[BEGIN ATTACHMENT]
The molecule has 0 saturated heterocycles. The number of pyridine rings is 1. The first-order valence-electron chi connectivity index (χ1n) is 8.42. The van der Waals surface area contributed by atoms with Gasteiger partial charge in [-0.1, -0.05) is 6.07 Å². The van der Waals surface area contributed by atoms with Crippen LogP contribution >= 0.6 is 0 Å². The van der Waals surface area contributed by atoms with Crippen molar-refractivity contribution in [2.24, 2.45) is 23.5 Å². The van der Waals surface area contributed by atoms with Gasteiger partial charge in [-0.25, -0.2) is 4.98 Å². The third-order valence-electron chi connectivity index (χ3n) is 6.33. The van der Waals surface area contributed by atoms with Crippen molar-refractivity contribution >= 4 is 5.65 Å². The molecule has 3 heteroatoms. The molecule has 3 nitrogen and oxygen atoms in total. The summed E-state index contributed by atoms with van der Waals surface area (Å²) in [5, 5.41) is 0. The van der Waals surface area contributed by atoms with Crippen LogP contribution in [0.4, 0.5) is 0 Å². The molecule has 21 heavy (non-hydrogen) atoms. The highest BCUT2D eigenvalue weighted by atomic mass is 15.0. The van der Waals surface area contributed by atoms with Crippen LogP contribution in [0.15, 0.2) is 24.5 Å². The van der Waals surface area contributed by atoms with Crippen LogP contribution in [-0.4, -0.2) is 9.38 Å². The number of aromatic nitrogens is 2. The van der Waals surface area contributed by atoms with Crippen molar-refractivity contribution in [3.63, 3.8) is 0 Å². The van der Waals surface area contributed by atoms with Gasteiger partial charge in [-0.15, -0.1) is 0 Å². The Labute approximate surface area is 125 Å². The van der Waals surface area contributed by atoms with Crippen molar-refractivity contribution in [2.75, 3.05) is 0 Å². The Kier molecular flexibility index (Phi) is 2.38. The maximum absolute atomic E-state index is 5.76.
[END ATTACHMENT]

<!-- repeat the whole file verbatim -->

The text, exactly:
The molecule has 0 saturated heterocycles. The number of pyridine rings is 1. The first-order valence-electron chi connectivity index (χ1n) is 8.42. The van der Waals surface area contributed by atoms with Gasteiger partial charge in [-0.1, -0.05) is 6.07 Å². The van der Waals surface area contributed by atoms with Crippen LogP contribution >= 0.6 is 0 Å². The van der Waals surface area contributed by atoms with Crippen molar-refractivity contribution in [2.24, 2.45) is 23.5 Å². The van der Waals surface area contributed by atoms with Gasteiger partial charge in [-0.25, -0.2) is 4.98 Å². The third-order valence-electron chi connectivity index (χ3n) is 6.33. The van der Waals surface area contributed by atoms with Crippen molar-refractivity contribution >= 4 is 5.65 Å². The molecule has 3 heteroatoms. The molecule has 3 nitrogen and oxygen atoms in total. The summed E-state index contributed by atoms with van der Waals surface area (Å²) in [5, 5.41) is 0. The van der Waals surface area contributed by atoms with Crippen LogP contribution in [0.4, 0.5) is 0 Å². The molecule has 21 heavy (non-hydrogen) atoms. The highest BCUT2D eigenvalue weighted by atomic mass is 15.0. The van der Waals surface area contributed by atoms with Crippen LogP contribution in [0.15, 0.2) is 24.5 Å². The van der Waals surface area contributed by atoms with Crippen LogP contribution in [-0.4, -0.2) is 9.38 Å². The number of aromatic nitrogens is 2. The van der Waals surface area contributed by atoms with Crippen molar-refractivity contribution in [3.63, 3.8) is 0 Å². The van der Waals surface area contributed by atoms with Gasteiger partial charge in [-0.15, -0.1) is 0 Å². The Labute approximate surface area is 125 Å². The van der Waals surface area contributed by atoms with Crippen molar-refractivity contribution in [2.75, 3.05) is 0 Å². The Kier molecular flexibility index (Phi) is 2.38. The maximum absolute atomic E-state index is 5.76.